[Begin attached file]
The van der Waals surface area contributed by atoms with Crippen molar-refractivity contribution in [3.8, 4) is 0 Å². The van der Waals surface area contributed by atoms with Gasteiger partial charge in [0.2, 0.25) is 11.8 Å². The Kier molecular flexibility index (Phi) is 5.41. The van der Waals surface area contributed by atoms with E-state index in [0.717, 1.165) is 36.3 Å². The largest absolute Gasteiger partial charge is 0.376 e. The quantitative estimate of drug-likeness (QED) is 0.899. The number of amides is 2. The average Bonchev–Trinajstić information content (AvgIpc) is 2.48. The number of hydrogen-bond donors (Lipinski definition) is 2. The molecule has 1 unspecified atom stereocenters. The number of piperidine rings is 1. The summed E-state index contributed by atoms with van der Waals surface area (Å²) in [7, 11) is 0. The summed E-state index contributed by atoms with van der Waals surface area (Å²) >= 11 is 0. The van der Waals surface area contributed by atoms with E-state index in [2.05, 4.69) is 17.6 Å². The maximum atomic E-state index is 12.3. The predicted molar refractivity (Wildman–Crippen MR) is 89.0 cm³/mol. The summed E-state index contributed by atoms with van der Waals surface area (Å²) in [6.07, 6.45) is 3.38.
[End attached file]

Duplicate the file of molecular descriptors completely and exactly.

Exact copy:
The van der Waals surface area contributed by atoms with Crippen molar-refractivity contribution in [3.8, 4) is 0 Å². The van der Waals surface area contributed by atoms with Gasteiger partial charge in [0.2, 0.25) is 11.8 Å². The Kier molecular flexibility index (Phi) is 5.41. The van der Waals surface area contributed by atoms with E-state index in [0.717, 1.165) is 36.3 Å². The largest absolute Gasteiger partial charge is 0.376 e. The quantitative estimate of drug-likeness (QED) is 0.899. The number of amides is 2. The average Bonchev–Trinajstić information content (AvgIpc) is 2.48. The number of hydrogen-bond donors (Lipinski definition) is 2. The molecule has 1 unspecified atom stereocenters. The number of piperidine rings is 1. The summed E-state index contributed by atoms with van der Waals surface area (Å²) in [7, 11) is 0. The summed E-state index contributed by atoms with van der Waals surface area (Å²) >= 11 is 0. The van der Waals surface area contributed by atoms with E-state index in [2.05, 4.69) is 17.6 Å². The maximum atomic E-state index is 12.3. The predicted molar refractivity (Wildman–Crippen MR) is 89.0 cm³/mol. The summed E-state index contributed by atoms with van der Waals surface area (Å²) in [6.07, 6.45) is 3.38.